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Israel, Palestine hold talks as truce takes hold in Gaza

Israel Palestine hold talks as truce takes hold in Gaza CAIRO — As a new temporary truce took hold, negotiators from Israel and the Hamas militant group resumed indirect talks Monday to reach a long-term ceasefire in the Gaza Strip.

The two sides huddled in an Egyptian government building for nine consecutive hours, a Palestinian official said Monday, in what are expected to be marathon negotiations in the coming days.

The Palestinian delegations were more optimistic Monday, the Palestinian official told The Associated Press, speaking on condition of anonymity because he was not authorized to discuss the negotiations with the media. He said progress was made on several issues.

The 72-hour truce, brokered by Egypt, took effect just after midnight, in the second attempt to halt a month of heavy fighting between the sides.

A similar three-day truce collapsed on Friday when militants resumed rocket fire on Israel after the sides were unable to make any headway in Egyptian-brokered negotiations for a more lasting deal. Hamas is seeking an end to an Israeli-Egyptian border blockade, while Israel wants Hamas to disarm.

The month-long war, pitting the Israeli military against rocket-firing Hamas militants, has killed more than 1,900 Palestinians, the majority civilians, Palestinian and UN officials say. In Israel, 67 people have been killed, all but three of them soldiers, officials there say.

The halt in violence allowed Palestinians in war-battered Gaza to leave homes and shelters.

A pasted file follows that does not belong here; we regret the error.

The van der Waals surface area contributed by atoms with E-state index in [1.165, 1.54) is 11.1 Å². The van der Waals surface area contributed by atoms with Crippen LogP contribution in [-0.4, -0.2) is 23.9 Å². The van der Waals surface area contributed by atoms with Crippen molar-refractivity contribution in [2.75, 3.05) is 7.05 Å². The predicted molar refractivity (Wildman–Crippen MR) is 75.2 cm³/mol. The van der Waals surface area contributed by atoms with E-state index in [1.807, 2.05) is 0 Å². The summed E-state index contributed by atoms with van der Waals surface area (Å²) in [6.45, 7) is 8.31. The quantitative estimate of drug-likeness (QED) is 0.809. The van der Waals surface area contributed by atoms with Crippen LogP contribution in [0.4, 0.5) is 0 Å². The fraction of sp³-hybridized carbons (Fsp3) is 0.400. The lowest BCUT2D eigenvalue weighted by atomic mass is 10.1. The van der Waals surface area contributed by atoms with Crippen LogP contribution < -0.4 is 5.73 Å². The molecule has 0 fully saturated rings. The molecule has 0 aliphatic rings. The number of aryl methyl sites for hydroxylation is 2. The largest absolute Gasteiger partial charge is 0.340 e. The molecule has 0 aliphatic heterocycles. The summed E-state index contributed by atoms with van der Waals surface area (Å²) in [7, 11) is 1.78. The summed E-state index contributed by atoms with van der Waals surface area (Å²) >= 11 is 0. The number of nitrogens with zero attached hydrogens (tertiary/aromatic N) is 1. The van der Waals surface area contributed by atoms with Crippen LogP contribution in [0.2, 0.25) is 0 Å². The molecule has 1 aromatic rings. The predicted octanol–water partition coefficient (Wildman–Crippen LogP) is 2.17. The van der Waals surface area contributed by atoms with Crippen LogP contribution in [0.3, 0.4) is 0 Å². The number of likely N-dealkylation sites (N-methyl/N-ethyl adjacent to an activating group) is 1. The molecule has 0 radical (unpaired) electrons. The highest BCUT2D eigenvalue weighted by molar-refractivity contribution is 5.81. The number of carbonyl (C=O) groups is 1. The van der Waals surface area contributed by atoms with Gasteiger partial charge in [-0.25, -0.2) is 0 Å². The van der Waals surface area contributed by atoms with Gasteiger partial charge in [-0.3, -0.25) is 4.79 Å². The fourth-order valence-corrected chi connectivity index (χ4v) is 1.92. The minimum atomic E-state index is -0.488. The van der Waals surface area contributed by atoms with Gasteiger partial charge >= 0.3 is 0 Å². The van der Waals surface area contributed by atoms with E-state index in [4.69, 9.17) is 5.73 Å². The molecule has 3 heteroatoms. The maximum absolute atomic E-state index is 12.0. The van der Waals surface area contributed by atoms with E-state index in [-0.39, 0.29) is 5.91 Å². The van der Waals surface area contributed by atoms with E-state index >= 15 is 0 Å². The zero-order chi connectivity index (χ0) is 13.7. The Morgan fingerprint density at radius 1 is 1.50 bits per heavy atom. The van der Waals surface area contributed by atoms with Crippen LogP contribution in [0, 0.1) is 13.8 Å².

Last week’s talks failed in part because Israel rejected Hamas’ demand for a complete end to the blockade of the Gaza Strip, enforced by Egypt and Israel. Israel says the closure is necessary to prevent arms smuggling, and officials do not want to make any concessions that would allow Hamas to declare victory.

The blockade has greatly limited the movement of Palestinians in and out of the impoverished territory of 1.8 million people for jobs and schooling. It has also limited the flow of goods into Gaza and blocked virtually all exports. Unemployment there is more than 50 per cent.

Hamas officials have since signalled that they will have more modest goals in the current round of talks.

Bassam Salhi, a Palestinian delegation member, said he was optimistic ahead of Monday’s talks.

“We hope to reach a deal within the 72 hours, based on ending the blockade and opening the crossings,” Salhi said.

Israel’s finance minister, Yair Lapid, called on the international community to offer a massive aid package for Gaza conditioned on the Western-backed Palestinian Authority returning to power in Gaza.

Hamas, which is shunned as a terrorist group by the West, ousted the forces of Palestinian President Mahmoud Abbas in 2007.

In an interview, Lapid said Abbas is the legitimate authority in Gaza, and that if Hamas were removed, the blockade could be lifted, achieving Hamas’ own stated purpose for firing rockets.

“We think this is feasible, and we think we should involve the Arab world in the process, and we should involve the entire international community,” he said. “The end is peaceful Gaza, a peaceful Israeli south, and a rehabilitated Gaza.”

Palestinian officials said the two delegations met throughout the day, and into the evening, at an Egyptian intelligence facility in Cairo. Journalists were barred from the site, and there were no details on the talks.